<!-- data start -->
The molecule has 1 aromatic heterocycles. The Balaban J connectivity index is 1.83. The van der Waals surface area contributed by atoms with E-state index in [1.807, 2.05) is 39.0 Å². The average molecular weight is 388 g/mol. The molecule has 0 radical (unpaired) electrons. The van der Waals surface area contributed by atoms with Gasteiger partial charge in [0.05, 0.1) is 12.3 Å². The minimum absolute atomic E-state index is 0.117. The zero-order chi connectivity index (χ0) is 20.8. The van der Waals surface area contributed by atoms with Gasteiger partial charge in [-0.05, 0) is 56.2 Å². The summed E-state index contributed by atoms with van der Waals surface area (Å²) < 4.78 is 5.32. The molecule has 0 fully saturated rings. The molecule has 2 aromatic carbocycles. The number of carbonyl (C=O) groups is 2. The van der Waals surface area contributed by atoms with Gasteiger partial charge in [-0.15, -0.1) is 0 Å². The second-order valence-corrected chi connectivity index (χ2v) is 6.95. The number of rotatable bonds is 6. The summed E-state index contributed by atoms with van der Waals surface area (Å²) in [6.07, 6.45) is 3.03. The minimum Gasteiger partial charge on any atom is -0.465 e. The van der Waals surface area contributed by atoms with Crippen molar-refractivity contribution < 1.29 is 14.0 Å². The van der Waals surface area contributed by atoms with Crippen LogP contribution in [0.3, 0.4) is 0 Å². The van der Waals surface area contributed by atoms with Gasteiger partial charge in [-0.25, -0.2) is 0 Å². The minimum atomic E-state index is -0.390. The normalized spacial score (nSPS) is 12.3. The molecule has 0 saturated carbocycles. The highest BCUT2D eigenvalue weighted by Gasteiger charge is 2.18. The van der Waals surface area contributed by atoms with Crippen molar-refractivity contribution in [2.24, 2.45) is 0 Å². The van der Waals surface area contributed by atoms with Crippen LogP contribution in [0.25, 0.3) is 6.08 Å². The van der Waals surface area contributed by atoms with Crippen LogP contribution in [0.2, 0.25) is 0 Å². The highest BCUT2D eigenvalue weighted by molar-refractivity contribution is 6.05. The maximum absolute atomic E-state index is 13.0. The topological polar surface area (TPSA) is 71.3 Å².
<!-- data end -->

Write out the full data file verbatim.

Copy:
The molecule has 1 aromatic heterocycles. The Balaban J connectivity index is 1.83. The van der Waals surface area contributed by atoms with E-state index in [1.807, 2.05) is 39.0 Å². The average molecular weight is 388 g/mol. The molecule has 0 radical (unpaired) electrons. The van der Waals surface area contributed by atoms with Gasteiger partial charge in [0.05, 0.1) is 12.3 Å². The minimum absolute atomic E-state index is 0.117. The zero-order chi connectivity index (χ0) is 20.8. The van der Waals surface area contributed by atoms with Gasteiger partial charge in [-0.05, 0) is 56.2 Å². The summed E-state index contributed by atoms with van der Waals surface area (Å²) < 4.78 is 5.32. The molecule has 0 fully saturated rings. The molecule has 2 aromatic carbocycles. The number of carbonyl (C=O) groups is 2. The van der Waals surface area contributed by atoms with Gasteiger partial charge in [-0.15, -0.1) is 0 Å². The second-order valence-corrected chi connectivity index (χ2v) is 6.95. The number of rotatable bonds is 6. The summed E-state index contributed by atoms with van der Waals surface area (Å²) in [6.07, 6.45) is 3.03. The minimum Gasteiger partial charge on any atom is -0.465 e. The van der Waals surface area contributed by atoms with Crippen molar-refractivity contribution < 1.29 is 14.0 Å². The van der Waals surface area contributed by atoms with Crippen LogP contribution in [0.3, 0.4) is 0 Å². The van der Waals surface area contributed by atoms with Gasteiger partial charge in [-0.25, -0.2) is 0 Å². The minimum atomic E-state index is -0.390. The normalized spacial score (nSPS) is 12.3. The molecule has 0 saturated carbocycles. The highest BCUT2D eigenvalue weighted by Gasteiger charge is 2.18. The van der Waals surface area contributed by atoms with Crippen molar-refractivity contribution in [2.24, 2.45) is 0 Å². The van der Waals surface area contributed by atoms with Crippen LogP contribution in [0.25, 0.3) is 6.08 Å². The van der Waals surface area contributed by atoms with Crippen LogP contribution in [0.2, 0.25) is 0 Å². The highest BCUT2D eigenvalue weighted by molar-refractivity contribution is 6.05. The maximum absolute atomic E-state index is 13.0. The topological polar surface area (TPSA) is 71.3 Å².